Hello, everyone out there in Internet land, and if you happen to be living in the United States, I want to wish all of you a Happy Tax Day!
(Well, okay, if you have been audited, it's not exactly going to be a “happy” one. And, even if you did get a huge refund, the steps that you took to get that refund probably isn't considered to be a happy experience either.)
Okay, how about this. HAPPY “YOU DON'T HAVE TO WORRY ABOUT TAXES FOR ANOTHER YEAR” DAY!!!
Yes, in the United States, April 15 is the absolute deadline for filing your income tax papers for the year (Fear not, Canadians, you still have two more weeks to go, as tax day for us isn't until April 30). And, let's face it. Nobody really likes doing taxes. I bet even the accountants at H&R Block and other businesses dedicated to filing people's taxes despise doing them. But, alas, taxes is one of the things in this world that one simply cannot avoid. The other thing being death.
Wow...that sounds bleak and depressing, doesn't it?
At any rate, since today is tax day, I thought that for the subject of today's blog entry, I would try to talk about a topic that is also linked to money, finances, and the lengths that some people go to in order to be filthy rich.
And, I can only think of one movie right off the bat that does exactly that.
First, a question for you. How many of you have owned (or currently own) stocks in the stock market? Come on, don't be shy! I actually own some stock in the company that I work for. It isn't much, mind you. Since I entered the company's stock program a year and a half ago, I've only managed to accumulate seven shares. It's pocket change compared to most people, but I'm okay with that. The fact that I have a smidgen of shares in what can be an unstable venture is fine with me...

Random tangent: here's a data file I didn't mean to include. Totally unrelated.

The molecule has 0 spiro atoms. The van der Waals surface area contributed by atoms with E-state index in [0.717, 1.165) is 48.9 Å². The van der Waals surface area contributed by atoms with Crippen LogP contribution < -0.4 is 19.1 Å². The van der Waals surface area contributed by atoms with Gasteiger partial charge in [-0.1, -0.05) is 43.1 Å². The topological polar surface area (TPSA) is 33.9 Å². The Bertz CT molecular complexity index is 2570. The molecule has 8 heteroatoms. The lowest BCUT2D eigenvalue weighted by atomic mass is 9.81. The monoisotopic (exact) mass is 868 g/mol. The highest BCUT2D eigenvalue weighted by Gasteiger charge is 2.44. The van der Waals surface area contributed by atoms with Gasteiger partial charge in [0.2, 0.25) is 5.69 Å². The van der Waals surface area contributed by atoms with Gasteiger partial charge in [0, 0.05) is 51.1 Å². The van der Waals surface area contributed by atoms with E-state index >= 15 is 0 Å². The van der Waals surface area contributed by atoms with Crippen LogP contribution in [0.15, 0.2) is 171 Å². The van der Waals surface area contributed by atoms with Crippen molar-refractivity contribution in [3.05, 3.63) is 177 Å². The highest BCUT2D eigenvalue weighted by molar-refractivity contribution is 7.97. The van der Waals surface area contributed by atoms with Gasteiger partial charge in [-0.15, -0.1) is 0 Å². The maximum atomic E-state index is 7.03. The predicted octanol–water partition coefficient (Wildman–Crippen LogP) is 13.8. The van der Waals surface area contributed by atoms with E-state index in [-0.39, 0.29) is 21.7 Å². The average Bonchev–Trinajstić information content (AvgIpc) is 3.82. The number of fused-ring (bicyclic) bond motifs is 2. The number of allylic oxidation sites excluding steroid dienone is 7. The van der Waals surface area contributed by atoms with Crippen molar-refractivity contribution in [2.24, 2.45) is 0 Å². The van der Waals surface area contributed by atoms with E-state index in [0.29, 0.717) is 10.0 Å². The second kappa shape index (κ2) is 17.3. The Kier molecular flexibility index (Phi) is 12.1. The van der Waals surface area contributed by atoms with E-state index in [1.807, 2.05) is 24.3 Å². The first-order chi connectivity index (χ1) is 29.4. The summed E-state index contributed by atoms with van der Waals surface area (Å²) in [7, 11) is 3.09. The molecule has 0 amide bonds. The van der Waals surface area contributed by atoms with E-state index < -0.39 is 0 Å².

...well, at least until the stock prices go crashing down, that is.
The truth is that the stock market can be a really fickle place, and it involves just as much gambling as a night out at a casino, or buying hundreds of those Powerball lottery tickets. And, to be completely honest, as much as the gamble can potentially pay off, I'm not that much of a risk taker to put all of my savings into the stock market.
Mind you, the savviest of stockbrokers have done their research and come into the New York Stock Exchange well prepared and researched into what companies are doing hot, and what companies are...well, not.
But even the most intelligent brokers can't rely on the Wall Street Journal alone to make huge decisions in the stock exchange. A little bit of luck is involved as well. Sometimes luck can make the difference between making a small fortune, or losing a big one.
And, sometimes events happen that can cause huge hardships, no matter how great your stock portfolio is. Just take a look back at the October 1929 crash which sent the world into a Great Depression for the better part of a decade. See also the crashes of 1987, 2001, and 2008 as well – the latter one being one that we're still feeling the effects of five years later. And the 2001 collapse of Enron also destroyed the lives of many people due to the accounting scandal that saw the price of the stock drop from $90 a share to below 90 cents a share by the beginning of 2002.
And, that's where the risks come into play. It's easy enough to decide to purchase shares in the stock market. As long as people remember the rule to buy low and sell high, that should ideally be a feasible guideline to go by. But, that doesn't take into account the possible insider trading, sweetheart deals, and other corrupt behaviour that can take place on and off the trading floor. I would like to think that most stockbrokers know how the game is played and try to win the game as fairly as possible, but there are always going to be people who want to win at all costs no matter how many lies they tell or how many people they throw under the bus.
That scenario seems to be the main theme in Oliver Stone's “Wall Street”, which was released in theatres on December 11, 1987. The film was a box office smash, making $44 million on a budget of $15 million. The film had some real star power as well, with already established actors Michael Douglas and Daryl Hannah being cast in the film, as well as then rising star Charlie Sheen.
The film was critically acclaimed by many well-known critics including Jay Scott, Richard Corliss, and Roger Ebert, and nearly a quarter of a century later, the film spawned a sequel, with Douglas and Sheen (in a cameo) reprising their roles and Shia LeBeouf and Carey Mulligan as the new faces on the street.
The film also exhibited the general mantra of the 1980s in general. Greed is Good. Say it with me, people.
Thank you, Mr. Douglas!